Serving our community for the best interest of your future.
New York Life has long offered its agents a career with significant growth potential—a career in which a person can satiate their entrepreneurial spirit, while being supported by the strength of a Fortune 100 company.
Increasingly, this opportunity is appealing to many naturalized and first-generation Americans, who are rapidly filling the ranks of the company’s Cultural Markets—a subset of agents that are committed to helping individuals in their cultural communities plan for retirement and protect the financial futures of loved ones.
The ever-growing importance of these Cultural Market agents was highlighted on July 10 when newly elected New York Life President John Kim traveled to the Los Angeles General Office to speak to the office’s Korean Market agents, their clients, and delegates of the greater Los Angeles Korean community.
Kim, a Korean-American and first minority president of New York Life, referred to not only himself, but to the strength of the agents in the room as an example of the company’s willingness to embrace diversity.
“I am proud to be leading a company that not only says the right things about diversity, but puts those beliefs into practice,’ Kim says. “Our Cultural Market efforts have been so successful that we will continue to grow this business model.”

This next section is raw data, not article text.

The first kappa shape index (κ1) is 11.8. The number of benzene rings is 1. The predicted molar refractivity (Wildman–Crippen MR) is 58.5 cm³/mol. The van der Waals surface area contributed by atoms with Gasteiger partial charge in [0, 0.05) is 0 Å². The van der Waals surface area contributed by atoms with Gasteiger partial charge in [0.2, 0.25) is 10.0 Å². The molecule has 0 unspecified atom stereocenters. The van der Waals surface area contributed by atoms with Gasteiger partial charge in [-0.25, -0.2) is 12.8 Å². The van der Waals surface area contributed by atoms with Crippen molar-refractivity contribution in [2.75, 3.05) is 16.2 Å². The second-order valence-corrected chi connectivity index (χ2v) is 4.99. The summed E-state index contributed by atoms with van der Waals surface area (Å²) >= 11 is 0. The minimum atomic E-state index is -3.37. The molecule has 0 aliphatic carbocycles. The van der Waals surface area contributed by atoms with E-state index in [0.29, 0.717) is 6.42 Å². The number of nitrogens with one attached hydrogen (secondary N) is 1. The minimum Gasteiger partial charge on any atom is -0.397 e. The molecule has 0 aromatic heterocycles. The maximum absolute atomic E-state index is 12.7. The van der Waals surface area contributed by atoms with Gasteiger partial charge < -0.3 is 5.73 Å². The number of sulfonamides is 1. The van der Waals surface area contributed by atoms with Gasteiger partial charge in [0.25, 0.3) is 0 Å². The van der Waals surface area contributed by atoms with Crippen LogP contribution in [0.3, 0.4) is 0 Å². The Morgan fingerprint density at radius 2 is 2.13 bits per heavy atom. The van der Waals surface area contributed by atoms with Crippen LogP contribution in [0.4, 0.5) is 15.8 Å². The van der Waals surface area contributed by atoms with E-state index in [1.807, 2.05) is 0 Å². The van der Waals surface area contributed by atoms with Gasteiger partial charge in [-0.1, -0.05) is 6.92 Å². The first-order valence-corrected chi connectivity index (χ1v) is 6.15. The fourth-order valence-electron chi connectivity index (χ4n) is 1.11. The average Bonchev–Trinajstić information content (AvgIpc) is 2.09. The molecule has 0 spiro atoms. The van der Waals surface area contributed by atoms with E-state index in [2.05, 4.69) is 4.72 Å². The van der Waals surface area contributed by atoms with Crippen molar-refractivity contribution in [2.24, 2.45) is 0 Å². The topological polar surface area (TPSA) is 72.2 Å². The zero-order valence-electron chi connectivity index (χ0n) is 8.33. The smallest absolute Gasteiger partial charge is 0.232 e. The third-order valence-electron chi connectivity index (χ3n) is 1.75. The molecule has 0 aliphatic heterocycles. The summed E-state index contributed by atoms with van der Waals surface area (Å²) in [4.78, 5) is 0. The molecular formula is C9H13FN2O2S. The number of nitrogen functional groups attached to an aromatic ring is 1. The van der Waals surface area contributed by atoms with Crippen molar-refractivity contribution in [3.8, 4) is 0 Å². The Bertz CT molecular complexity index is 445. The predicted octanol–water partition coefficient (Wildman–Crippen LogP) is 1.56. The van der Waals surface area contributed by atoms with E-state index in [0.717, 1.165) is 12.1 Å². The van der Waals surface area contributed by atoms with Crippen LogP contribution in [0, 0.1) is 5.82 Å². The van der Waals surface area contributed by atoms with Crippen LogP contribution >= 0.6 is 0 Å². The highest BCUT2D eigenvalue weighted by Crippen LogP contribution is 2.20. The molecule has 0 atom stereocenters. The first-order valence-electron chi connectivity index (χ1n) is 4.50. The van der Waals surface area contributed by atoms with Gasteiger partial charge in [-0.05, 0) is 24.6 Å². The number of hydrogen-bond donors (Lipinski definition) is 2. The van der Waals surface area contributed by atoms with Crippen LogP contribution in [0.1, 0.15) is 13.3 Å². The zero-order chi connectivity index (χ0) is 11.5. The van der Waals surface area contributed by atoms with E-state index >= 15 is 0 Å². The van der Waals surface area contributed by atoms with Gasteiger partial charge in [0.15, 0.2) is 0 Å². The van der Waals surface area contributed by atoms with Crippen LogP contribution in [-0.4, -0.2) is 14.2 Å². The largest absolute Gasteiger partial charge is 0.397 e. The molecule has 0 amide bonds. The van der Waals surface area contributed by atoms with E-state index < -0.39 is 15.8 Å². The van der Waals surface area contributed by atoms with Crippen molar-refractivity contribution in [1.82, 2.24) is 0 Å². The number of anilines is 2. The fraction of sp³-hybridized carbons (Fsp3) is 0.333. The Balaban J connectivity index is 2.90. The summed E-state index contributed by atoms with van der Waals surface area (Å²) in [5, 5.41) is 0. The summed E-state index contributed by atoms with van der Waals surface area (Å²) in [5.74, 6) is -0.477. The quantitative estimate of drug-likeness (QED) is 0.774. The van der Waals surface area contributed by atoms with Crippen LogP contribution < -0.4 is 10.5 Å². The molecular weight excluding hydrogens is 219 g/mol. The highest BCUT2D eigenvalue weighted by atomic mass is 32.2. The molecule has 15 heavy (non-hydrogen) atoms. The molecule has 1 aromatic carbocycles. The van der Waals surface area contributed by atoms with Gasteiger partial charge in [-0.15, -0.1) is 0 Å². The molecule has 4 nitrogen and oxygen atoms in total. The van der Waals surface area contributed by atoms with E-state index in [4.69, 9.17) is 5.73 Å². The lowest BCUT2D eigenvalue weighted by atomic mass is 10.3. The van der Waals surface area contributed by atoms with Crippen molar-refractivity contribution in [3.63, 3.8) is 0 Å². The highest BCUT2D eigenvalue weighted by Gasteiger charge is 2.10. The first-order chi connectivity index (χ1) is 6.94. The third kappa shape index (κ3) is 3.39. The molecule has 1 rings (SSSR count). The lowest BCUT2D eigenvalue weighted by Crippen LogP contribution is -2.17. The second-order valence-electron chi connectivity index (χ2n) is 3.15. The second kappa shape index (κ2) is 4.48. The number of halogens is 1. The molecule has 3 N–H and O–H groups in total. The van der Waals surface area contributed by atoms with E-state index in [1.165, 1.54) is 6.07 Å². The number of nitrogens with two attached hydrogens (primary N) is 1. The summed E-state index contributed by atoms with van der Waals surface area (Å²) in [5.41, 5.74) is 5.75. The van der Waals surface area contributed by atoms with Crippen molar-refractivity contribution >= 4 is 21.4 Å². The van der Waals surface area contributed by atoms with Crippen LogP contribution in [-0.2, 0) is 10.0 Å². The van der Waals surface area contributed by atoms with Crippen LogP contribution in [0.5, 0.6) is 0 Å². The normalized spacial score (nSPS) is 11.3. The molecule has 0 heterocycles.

The Los Angeles office is a shining example of the impact one of New York Life’s Cultural Markets can have on a community. The office’s approximately 80 Korean Market agents are responsible for protecting 2,273 lives in 2014 and placing approximately $4.7 billion worth of life insurance death benefits within the greater Los Angeles Korean community.
“We are connected to the largest Korean population in the country. It makes sense for us to help the Korean community with its life insurance, retirement and financial needs,” says Jerry Fish, Managing Partner of the Los Angeles office. It’s not just proximity that makes New York Life and the Korean community a good fit, it’s the values both embrace.
“The career is well suited because people in the Korean community work hard and are very entrepreneurial. It allows them to be in business for themselves, but not by themselves.” Fish says. “From a product standpoint, we provide what most other financial institutions don’t—guarantees and tax advantages. Tax efficient products that offer guarantees resonate with the Korean community and other Asian communities.”
The flexibility of a career with as a New York Life agent is also something that resonates, particularly with women in the Korean community. Nearly 50 percent of the Korean agents in the Los Angeles office are women, according to Fish.
New York Life and Korean entrepreneurs across the United States are well positioned to meet the needs of one-another by serving the financial needs of their respective communities. “New York Life is committed to serving your needs—past, present, and in the future,” Kim says.
“Koreans have a history of being great business people. I am very optimistic regarding the success of this generation of Korean-American professionals. I look forward to building and growing with them over the next five to 10 years.”